The Ministers stressed any new developments would be subject to tight regulation, detailing how the government sees "an opportunity to work with industry on innovation to create a "UK Model" - the world's most environmentally robust onshore shale gas sector - and to explore export opportunities from this model, a core theme of our modern industrial strategy".
Permission to frack would also be the remit of a central government agency and not local councils; the representatives of local people.
The UK government on Thursday set out plans to accelerate the drilling approval process for shale gas in England as part of a new push to exploit the country's vast unconventional gas resources and reduce dependence on imports.
However, it is impossible to know exactly how much shale gas might be underground - and, more importantly, how much can be extracted - until fracking has started in earnest.
Industry welcomed the government's move.
"The government's plans pervert the planning process and could make England's landscape a wild west for whatever cowboy wants to start drilling and digging up our countryside".
The Scottish government outlawed fracking a year ago after a public consultation found overwhelming opposition to it.
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He was also known for is distrust of the media , initially barring journalists from traveling with him and giving few interviews. He also laid out three "beatitudes" from an old Boy Scout leader that could be taken as self-descriptions.
Fracking opponents have reacted with anger after ministers unveiled measures to help projects through the planning system, which campaigners said would make drilling a shale well as easy as building a conservatory.
"We are pleased it is also recognised, as we ourselves are proving in Lancashire, that shale gas can and does deliver important economic benefits". "Britain's fracking experiment was on life support and now the government is trying its best to shock it back into life". This will include setting up a Shale Environmental Regulator and new Planning Brokerage Service which would focus exclusively on the planning process and will have no role in the consideration or determination of planning applications.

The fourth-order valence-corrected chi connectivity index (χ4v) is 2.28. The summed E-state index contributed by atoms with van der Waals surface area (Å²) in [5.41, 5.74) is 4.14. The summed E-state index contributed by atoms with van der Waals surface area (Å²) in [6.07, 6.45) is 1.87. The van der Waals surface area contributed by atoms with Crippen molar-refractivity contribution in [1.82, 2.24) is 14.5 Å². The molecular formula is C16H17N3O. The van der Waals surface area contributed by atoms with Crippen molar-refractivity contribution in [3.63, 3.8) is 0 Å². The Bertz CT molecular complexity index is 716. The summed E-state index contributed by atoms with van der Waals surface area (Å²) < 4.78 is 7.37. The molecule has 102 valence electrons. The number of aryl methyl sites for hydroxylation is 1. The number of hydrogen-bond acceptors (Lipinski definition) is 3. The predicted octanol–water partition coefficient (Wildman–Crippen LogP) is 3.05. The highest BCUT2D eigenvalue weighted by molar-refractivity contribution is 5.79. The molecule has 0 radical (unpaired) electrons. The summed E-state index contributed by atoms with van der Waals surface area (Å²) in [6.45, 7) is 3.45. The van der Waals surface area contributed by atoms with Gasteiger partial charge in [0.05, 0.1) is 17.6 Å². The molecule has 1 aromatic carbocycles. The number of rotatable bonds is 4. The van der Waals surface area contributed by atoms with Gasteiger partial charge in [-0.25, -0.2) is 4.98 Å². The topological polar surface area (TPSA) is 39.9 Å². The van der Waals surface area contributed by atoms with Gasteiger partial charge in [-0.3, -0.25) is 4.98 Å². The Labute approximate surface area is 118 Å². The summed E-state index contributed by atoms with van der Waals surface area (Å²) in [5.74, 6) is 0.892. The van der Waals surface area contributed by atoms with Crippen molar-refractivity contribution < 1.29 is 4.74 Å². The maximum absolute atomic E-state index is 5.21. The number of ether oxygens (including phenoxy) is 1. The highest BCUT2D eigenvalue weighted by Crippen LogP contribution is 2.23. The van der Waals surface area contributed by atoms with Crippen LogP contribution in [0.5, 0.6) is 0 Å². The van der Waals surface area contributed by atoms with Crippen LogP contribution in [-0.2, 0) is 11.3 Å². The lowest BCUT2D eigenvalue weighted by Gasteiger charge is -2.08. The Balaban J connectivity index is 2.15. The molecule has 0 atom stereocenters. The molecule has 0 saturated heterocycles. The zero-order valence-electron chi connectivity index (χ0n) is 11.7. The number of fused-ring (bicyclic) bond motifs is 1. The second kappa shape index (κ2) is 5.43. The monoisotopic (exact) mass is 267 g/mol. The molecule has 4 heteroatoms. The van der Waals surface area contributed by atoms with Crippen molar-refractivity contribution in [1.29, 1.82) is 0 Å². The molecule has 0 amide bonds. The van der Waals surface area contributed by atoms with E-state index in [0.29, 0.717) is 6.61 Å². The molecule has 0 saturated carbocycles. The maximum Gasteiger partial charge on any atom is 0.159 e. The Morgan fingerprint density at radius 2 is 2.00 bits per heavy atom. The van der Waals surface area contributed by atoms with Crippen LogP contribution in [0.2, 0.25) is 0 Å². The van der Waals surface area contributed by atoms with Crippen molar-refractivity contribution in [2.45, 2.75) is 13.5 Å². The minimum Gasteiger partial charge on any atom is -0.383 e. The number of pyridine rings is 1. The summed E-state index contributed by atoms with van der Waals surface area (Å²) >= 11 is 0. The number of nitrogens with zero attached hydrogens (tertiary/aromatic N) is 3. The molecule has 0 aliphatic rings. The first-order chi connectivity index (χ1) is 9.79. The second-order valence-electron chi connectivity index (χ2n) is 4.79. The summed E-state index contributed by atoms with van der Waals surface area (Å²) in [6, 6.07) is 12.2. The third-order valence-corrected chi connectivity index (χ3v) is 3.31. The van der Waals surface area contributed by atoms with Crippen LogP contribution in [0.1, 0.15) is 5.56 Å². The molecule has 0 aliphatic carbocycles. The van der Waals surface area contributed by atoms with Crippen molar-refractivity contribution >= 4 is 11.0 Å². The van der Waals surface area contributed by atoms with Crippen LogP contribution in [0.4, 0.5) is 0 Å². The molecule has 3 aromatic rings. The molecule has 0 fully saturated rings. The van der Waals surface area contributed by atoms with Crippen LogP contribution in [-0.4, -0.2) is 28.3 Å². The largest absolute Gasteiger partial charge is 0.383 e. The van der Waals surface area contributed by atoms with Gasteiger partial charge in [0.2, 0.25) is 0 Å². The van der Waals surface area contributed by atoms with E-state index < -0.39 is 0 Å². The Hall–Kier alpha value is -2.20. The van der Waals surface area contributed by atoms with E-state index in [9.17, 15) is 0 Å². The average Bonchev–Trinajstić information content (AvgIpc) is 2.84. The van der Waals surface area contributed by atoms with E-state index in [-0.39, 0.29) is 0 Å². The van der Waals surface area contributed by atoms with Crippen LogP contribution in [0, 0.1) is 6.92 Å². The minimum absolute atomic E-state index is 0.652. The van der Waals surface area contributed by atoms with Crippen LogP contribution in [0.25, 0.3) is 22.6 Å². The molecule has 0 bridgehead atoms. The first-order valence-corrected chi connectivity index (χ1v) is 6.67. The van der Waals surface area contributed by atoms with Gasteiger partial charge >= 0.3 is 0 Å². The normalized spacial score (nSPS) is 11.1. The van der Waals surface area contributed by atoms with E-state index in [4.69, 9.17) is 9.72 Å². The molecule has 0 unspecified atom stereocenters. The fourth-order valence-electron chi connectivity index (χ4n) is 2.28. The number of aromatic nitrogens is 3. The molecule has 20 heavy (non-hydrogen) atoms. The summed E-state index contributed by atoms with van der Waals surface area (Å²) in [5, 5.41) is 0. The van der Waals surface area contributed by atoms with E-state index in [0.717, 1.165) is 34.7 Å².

Planning laws on fracking might be relaxed following a government announcement today. "These timelines must improve if the country is to benefit from its own, much needed, indigenous source of gas".
But their concerns were dismissed by petrochemicals giant Ineos, which said delays in exploiting United Kingdom gas was leading the country to become dependent on imports from Russian Federation and the Middle East.
Rebecca Newsome, Head of politics for Greenpeace UK, said: "After seven years of fracking doing less than nothing to help our economy, the government's still going all out for shale, and still trampling over democracy to prop up this collapsing industry".
Companies including Ineos, Cuadrilla and Third Energy have been bogged in planning battles with local authorities.